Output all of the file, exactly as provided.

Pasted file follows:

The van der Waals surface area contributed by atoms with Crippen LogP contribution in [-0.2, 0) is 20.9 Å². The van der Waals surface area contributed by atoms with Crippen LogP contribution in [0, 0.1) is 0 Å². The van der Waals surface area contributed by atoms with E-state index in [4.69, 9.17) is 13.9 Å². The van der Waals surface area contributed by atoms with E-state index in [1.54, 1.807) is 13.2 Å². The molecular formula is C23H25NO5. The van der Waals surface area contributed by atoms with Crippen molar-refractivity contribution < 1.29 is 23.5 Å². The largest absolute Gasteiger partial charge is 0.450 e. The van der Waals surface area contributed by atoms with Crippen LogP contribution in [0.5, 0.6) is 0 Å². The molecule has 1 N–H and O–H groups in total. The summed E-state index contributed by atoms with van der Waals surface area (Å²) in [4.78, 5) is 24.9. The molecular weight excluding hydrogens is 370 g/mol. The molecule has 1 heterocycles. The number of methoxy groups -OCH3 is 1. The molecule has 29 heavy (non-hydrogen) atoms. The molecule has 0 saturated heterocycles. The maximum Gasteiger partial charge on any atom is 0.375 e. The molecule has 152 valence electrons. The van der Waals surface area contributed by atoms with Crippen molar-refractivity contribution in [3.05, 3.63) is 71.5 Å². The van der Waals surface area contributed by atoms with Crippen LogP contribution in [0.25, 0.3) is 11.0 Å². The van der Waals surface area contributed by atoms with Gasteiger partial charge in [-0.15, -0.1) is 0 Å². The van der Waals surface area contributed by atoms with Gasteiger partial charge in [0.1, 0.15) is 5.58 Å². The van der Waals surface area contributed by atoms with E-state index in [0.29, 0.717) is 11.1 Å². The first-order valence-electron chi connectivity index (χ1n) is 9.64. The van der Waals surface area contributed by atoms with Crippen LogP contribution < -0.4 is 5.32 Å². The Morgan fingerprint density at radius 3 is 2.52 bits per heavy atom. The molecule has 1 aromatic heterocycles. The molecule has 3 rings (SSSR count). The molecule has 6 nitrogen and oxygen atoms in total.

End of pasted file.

The van der Waals surface area contributed by atoms with Crippen LogP contribution in [-0.2, 0) is 20.9 Å². The van der Waals surface area contributed by atoms with Crippen LogP contribution in [0, 0.1) is 0 Å². The van der Waals surface area contributed by atoms with E-state index in [4.69, 9.17) is 13.9 Å². The van der Waals surface area contributed by atoms with E-state index in [1.54, 1.807) is 13.2 Å². The molecular formula is C23H25NO5. The van der Waals surface area contributed by atoms with Crippen molar-refractivity contribution < 1.29 is 23.5 Å². The largest absolute Gasteiger partial charge is 0.450 e. The van der Waals surface area contributed by atoms with Crippen LogP contribution in [0.5, 0.6) is 0 Å². The molecule has 1 N–H and O–H groups in total. The summed E-state index contributed by atoms with van der Waals surface area (Å²) in [4.78, 5) is 24.9. The molecular weight excluding hydrogens is 370 g/mol. The molecule has 1 heterocycles. The number of methoxy groups -OCH3 is 1. The molecule has 29 heavy (non-hydrogen) atoms. The molecule has 0 saturated heterocycles. The maximum Gasteiger partial charge on any atom is 0.375 e. The molecule has 152 valence electrons. The van der Waals surface area contributed by atoms with Crippen molar-refractivity contribution in [3.05, 3.63) is 71.5 Å². The van der Waals surface area contributed by atoms with Crippen LogP contribution in [0.25, 0.3) is 11.0 Å². The van der Waals surface area contributed by atoms with Gasteiger partial charge in [-0.15, -0.1) is 0 Å². The van der Waals surface area contributed by atoms with Gasteiger partial charge in [0.1, 0.15) is 5.58 Å². The van der Waals surface area contributed by atoms with E-state index in [0.29, 0.717) is 11.1 Å². The first-order valence-electron chi connectivity index (χ1n) is 9.64. The van der Waals surface area contributed by atoms with Crippen LogP contribution < -0.4 is 5.32 Å². The Morgan fingerprint density at radius 3 is 2.52 bits per heavy atom. The molecule has 1 aromatic heterocycles. The molecule has 3 rings (SSSR count). The molecule has 6 nitrogen and oxygen atoms in total.